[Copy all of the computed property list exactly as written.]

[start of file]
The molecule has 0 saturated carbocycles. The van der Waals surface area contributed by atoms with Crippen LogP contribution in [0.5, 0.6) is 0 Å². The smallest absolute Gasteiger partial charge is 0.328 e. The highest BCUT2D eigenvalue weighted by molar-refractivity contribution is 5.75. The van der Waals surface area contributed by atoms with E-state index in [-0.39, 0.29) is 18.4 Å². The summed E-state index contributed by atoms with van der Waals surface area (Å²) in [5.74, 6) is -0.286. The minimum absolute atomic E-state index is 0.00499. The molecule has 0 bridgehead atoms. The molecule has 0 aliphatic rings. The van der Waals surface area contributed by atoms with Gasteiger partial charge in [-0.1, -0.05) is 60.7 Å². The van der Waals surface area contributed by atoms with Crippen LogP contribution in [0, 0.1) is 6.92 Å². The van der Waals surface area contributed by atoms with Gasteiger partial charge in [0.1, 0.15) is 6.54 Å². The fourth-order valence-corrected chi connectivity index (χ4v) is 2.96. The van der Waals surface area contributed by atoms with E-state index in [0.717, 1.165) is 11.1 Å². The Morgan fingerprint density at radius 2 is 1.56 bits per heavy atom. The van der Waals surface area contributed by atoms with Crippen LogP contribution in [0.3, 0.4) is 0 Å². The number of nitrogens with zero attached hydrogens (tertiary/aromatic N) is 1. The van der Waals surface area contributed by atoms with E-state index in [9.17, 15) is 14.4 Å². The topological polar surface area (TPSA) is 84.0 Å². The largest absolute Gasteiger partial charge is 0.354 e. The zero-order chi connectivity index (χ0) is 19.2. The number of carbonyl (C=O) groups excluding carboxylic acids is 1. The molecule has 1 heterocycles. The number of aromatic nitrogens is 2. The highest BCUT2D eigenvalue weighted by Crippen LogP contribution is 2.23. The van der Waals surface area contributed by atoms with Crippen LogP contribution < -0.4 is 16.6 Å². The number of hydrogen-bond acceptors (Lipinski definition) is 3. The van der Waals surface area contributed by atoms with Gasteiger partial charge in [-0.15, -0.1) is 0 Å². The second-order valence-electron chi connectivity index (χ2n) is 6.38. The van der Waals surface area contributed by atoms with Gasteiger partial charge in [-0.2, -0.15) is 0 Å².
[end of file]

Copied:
The molecule has 0 saturated carbocycles. The van der Waals surface area contributed by atoms with Crippen LogP contribution in [0.5, 0.6) is 0 Å². The smallest absolute Gasteiger partial charge is 0.328 e. The highest BCUT2D eigenvalue weighted by molar-refractivity contribution is 5.75. The van der Waals surface area contributed by atoms with E-state index in [-0.39, 0.29) is 18.4 Å². The summed E-state index contributed by atoms with van der Waals surface area (Å²) in [5.74, 6) is -0.286. The minimum absolute atomic E-state index is 0.00499. The molecule has 0 bridgehead atoms. The molecule has 0 aliphatic rings. The van der Waals surface area contributed by atoms with Gasteiger partial charge in [-0.1, -0.05) is 60.7 Å². The van der Waals surface area contributed by atoms with Crippen LogP contribution in [0, 0.1) is 6.92 Å². The van der Waals surface area contributed by atoms with Gasteiger partial charge in [0.1, 0.15) is 6.54 Å². The fourth-order valence-corrected chi connectivity index (χ4v) is 2.96. The van der Waals surface area contributed by atoms with E-state index in [0.717, 1.165) is 11.1 Å². The Morgan fingerprint density at radius 2 is 1.56 bits per heavy atom. The van der Waals surface area contributed by atoms with Crippen LogP contribution in [0.3, 0.4) is 0 Å². The number of nitrogens with zero attached hydrogens (tertiary/aromatic N) is 1. The van der Waals surface area contributed by atoms with E-state index in [9.17, 15) is 14.4 Å². The topological polar surface area (TPSA) is 84.0 Å². The largest absolute Gasteiger partial charge is 0.354 e. The zero-order chi connectivity index (χ0) is 19.2. The number of carbonyl (C=O) groups excluding carboxylic acids is 1. The molecule has 1 heterocycles. The number of aromatic nitrogens is 2. The highest BCUT2D eigenvalue weighted by Crippen LogP contribution is 2.23. The van der Waals surface area contributed by atoms with Crippen LogP contribution < -0.4 is 16.6 Å². The number of hydrogen-bond acceptors (Lipinski definition) is 3. The van der Waals surface area contributed by atoms with Gasteiger partial charge in [-0.15, -0.1) is 0 Å². The second-order valence-electron chi connectivity index (χ2n) is 6.38. The van der Waals surface area contributed by atoms with Gasteiger partial charge in [-0.2, -0.15) is 0 Å².